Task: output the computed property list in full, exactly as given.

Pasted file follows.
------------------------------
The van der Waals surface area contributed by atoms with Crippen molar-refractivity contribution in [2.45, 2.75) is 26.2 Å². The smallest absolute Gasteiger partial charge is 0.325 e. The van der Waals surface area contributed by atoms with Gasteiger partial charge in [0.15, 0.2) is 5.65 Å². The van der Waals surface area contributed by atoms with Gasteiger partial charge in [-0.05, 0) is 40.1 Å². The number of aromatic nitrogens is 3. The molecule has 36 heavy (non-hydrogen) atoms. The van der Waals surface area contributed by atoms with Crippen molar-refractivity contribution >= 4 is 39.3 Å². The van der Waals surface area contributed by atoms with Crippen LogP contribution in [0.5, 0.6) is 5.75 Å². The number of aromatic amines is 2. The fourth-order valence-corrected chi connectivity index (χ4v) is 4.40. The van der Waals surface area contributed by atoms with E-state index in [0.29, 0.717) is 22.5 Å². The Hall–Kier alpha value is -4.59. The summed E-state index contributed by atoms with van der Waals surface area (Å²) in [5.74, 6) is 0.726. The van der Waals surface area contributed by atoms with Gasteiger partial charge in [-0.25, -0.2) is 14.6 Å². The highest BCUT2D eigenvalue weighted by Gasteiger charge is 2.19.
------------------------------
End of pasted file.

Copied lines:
The van der Waals surface area contributed by atoms with Crippen molar-refractivity contribution in [2.45, 2.75) is 26.2 Å². The smallest absolute Gasteiger partial charge is 0.325 e. The van der Waals surface area contributed by atoms with Gasteiger partial charge in [0.15, 0.2) is 5.65 Å². The van der Waals surface area contributed by atoms with Gasteiger partial charge in [-0.05, 0) is 40.1 Å². The number of aromatic nitrogens is 3. The molecule has 36 heavy (non-hydrogen) atoms. The van der Waals surface area contributed by atoms with Crippen molar-refractivity contribution >= 4 is 39.3 Å². The van der Waals surface area contributed by atoms with Crippen LogP contribution in [0.5, 0.6) is 5.75 Å². The number of aromatic amines is 2. The fourth-order valence-corrected chi connectivity index (χ4v) is 4.40. The van der Waals surface area contributed by atoms with E-state index in [0.29, 0.717) is 22.5 Å². The Hall–Kier alpha value is -4.59. The summed E-state index contributed by atoms with van der Waals surface area (Å²) in [5.74, 6) is 0.726. The van der Waals surface area contributed by atoms with Gasteiger partial charge in [-0.25, -0.2) is 14.6 Å². The highest BCUT2D eigenvalue weighted by Gasteiger charge is 2.19.